A tranquil spot in beautiful Bedfordshire countryside, The Star is a stone-built pub believed to date to the 15th century, tucked into the scenic village of Chalton, close to Luton and Dunstable.
Believed to have been built in the 15th century, The Star in Chalton is a handsome stone-built pub, which lies close to the spectacular timbered Gostelow House, a former farmhouse dating back over 400 years. Chalton itself is a village of unspoilt beauty, dotted with handsome timber homes, the traditional stone village stores, and winding lanes overlooking lushly green farmland. The attractive Chalton Village Hall sits at the heart of this attractive village, and just to the north, along the Luton Road from The Star pub is Toddington, a quiet town replete with white stone homes, unique local shops, and the tranquil fields which surround the winding , tree-lined Long Lane route.
A handsome, historic pub tucked into attractive Bedfordshire countryside, close to the stunning Chilterns AONB, The Star is a perfect location for enjoying delicious pub food. The scenic, historic setting makes the experience of sitting down for a relaxed Sunday lunch and a bottle of fine wine even more pleasant.Read more...
Believed to date in part from the 15th century, The Star pub is named in reference to the Star of Bethlehem, and its low beamed ceilings help retain the sense of medieval history inside the building. The site of the pub goes back a thousand years further, being first occupied during the Roman era, around 410 AD. The pub was extremely popular with strawplaiters, during the occupation’s 17th century peak, with the husbands, carrying heavy bundles of straw, coming into the pub for a refreshing jar of ale along their way. Local farmers, traveling to market, were also frequent customers, and this popular tavern has an unspoilt, relaxed character as does the village of Chalton as a whole.
The village of Chalton has a population of just 450, but a number of handsome and listed buildings which bely the size of this beautiful village. The timbered Grade II listed Goselaw House is a spectacular farmhouse dating back more than four centuries, and the Yew Tree Farmhouse is even grander, built in the 17th century when agriculture, as now, was a significant part of Chalton life. The ‘Bound Way’, an especially scenic path along the Chiltern Way borders Chalton along the south of the village. During World War II, Chalton was targeted by a German bomber, though the bombs fell upon fields close to the Bound Way, and the area fortunately escaped any damage.
In The Chilterns Area of Outstanding Natural Beauty (AONB), Bronze Age barrows and field systems, and Iron Age forts are visible across the landscape, as are fascinating modern sites, including Georgian-era sawpits and military trenches from the past century’s world wars. The regal history of the Chilterns is also visible in this landscape, not least in the village of Offley, where Offa, the 8th century King of Mercia is thought to have built a grand palace.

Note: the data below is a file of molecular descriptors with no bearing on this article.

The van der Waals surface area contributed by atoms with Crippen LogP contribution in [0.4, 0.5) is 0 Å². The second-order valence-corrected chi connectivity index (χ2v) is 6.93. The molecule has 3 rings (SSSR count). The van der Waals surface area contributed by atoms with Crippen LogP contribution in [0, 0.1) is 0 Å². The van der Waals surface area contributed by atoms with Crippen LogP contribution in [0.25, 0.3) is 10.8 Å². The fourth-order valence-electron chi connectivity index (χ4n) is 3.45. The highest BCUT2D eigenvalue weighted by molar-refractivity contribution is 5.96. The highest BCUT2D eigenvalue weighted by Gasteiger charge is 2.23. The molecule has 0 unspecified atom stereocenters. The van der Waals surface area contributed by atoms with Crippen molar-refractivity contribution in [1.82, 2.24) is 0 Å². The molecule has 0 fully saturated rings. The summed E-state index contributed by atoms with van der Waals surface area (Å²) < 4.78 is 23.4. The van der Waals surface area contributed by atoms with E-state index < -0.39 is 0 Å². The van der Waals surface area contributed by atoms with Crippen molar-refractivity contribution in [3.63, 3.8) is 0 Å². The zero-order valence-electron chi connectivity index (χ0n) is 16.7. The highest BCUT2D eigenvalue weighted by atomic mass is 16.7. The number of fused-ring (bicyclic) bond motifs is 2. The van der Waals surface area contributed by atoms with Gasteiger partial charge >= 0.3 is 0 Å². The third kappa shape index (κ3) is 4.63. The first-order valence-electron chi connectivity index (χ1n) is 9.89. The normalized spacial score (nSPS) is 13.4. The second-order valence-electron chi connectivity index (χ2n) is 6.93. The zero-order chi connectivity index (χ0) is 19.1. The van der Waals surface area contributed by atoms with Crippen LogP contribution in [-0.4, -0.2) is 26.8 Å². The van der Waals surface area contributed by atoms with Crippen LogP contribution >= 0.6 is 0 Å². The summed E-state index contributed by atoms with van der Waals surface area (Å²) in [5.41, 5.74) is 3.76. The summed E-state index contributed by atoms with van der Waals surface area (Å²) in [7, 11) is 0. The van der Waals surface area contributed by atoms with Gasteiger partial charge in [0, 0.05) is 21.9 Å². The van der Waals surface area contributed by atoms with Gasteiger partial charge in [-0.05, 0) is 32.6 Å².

Luton’s history goes back over 250,000 years, to the first Paleolithic settlements at Round Green and Mixes Hill, though the town itself originated as a sixth century Saxon outpost, named in honour of the River Lea which runs through the town. During the Medieval period, the Manor of Luton passed through the hands of numerous nobles, at the behest of the King, and one of the most prominent, the Earl of Gloucester, commissioned the spellbinding Grade I listed St. Mary’s Church, completed in 1337, and developed throughout the late-Medieval period. This perfectly preserved church is still operating, and the graduation ceremonies for the University of Bedfordshire take place in this magnificent setting.
In the modern era, Luton has thrived as a centre of industry. Whilst a variety of products have been manufactured here, including the legendary Bedford trucks. Luton is best known for its manufacture of hats, a trade which still exists in the town, though during its peak in the 1930s, an estimated 70 million hats a year were produced in the town. When production switched from straw to felt, hats were exported from Luton to countries as diverse as Canada and Australia, as well as across Europe. The town’s Wardown Park Museum offers a fascinating insight into the trade, as well as a huge array of historical and modern hats and other headwear, as well as The Luton Guild Book, a medieval membership list of the Confraternity or Guild of the Holy Trinity at Luton, covering the period 1475 – 1546, and written on the hugely rare and expensive material Vellum.
Luton Hoo is perhaps the town’s grandest building, and this grand country house completed in 1774 has hosted guests including Queen Mary, Lord Mountbatten, and on their 1947 honeymoon, the Queen and Duke of Edinburgh. Its grounds were designed by world-renowned landscape architect Capability Brown, who worked on Kew Gardens and the gardens of Warwick Castle. The house is recognizable as a filming location in a variety of much-loved films, including ‘Four Weddings and a Funeral’, ‘The World is Not Enough’ and Stanley Kubrick’s ‘Eyes Wide Shut’.